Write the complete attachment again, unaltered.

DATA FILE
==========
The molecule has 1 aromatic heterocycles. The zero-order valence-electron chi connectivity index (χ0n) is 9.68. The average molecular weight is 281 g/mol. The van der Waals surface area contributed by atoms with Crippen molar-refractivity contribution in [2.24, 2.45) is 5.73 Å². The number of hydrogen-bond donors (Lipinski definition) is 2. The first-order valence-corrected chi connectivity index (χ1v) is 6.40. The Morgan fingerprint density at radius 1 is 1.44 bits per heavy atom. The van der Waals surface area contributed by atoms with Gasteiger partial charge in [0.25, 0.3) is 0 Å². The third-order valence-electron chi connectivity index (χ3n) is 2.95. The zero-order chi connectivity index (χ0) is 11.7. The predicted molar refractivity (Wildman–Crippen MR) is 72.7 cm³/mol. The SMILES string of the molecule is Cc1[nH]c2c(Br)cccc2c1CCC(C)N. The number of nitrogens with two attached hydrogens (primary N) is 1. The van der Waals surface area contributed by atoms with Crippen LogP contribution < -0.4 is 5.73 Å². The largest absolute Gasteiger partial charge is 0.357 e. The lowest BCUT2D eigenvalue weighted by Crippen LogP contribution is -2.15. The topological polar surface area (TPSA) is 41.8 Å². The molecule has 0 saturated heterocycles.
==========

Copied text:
The molecule has 1 aromatic heterocycles. The zero-order valence-electron chi connectivity index (χ0n) is 9.68. The average molecular weight is 281 g/mol. The van der Waals surface area contributed by atoms with Crippen molar-refractivity contribution in [2.24, 2.45) is 5.73 Å². The number of hydrogen-bond donors (Lipinski definition) is 2. The first-order valence-corrected chi connectivity index (χ1v) is 6.40. The Morgan fingerprint density at radius 1 is 1.44 bits per heavy atom. The van der Waals surface area contributed by atoms with Gasteiger partial charge in [0.25, 0.3) is 0 Å². The third-order valence-electron chi connectivity index (χ3n) is 2.95. The zero-order chi connectivity index (χ0) is 11.7. The predicted molar refractivity (Wildman–Crippen MR) is 72.7 cm³/mol. The SMILES string of the molecule is Cc1[nH]c2c(Br)cccc2c1CCC(C)N. The number of nitrogens with two attached hydrogens (primary N) is 1. The van der Waals surface area contributed by atoms with Crippen LogP contribution < -0.4 is 5.73 Å². The largest absolute Gasteiger partial charge is 0.357 e. The lowest BCUT2D eigenvalue weighted by Crippen LogP contribution is -2.15. The topological polar surface area (TPSA) is 41.8 Å². The molecule has 0 saturated heterocycles.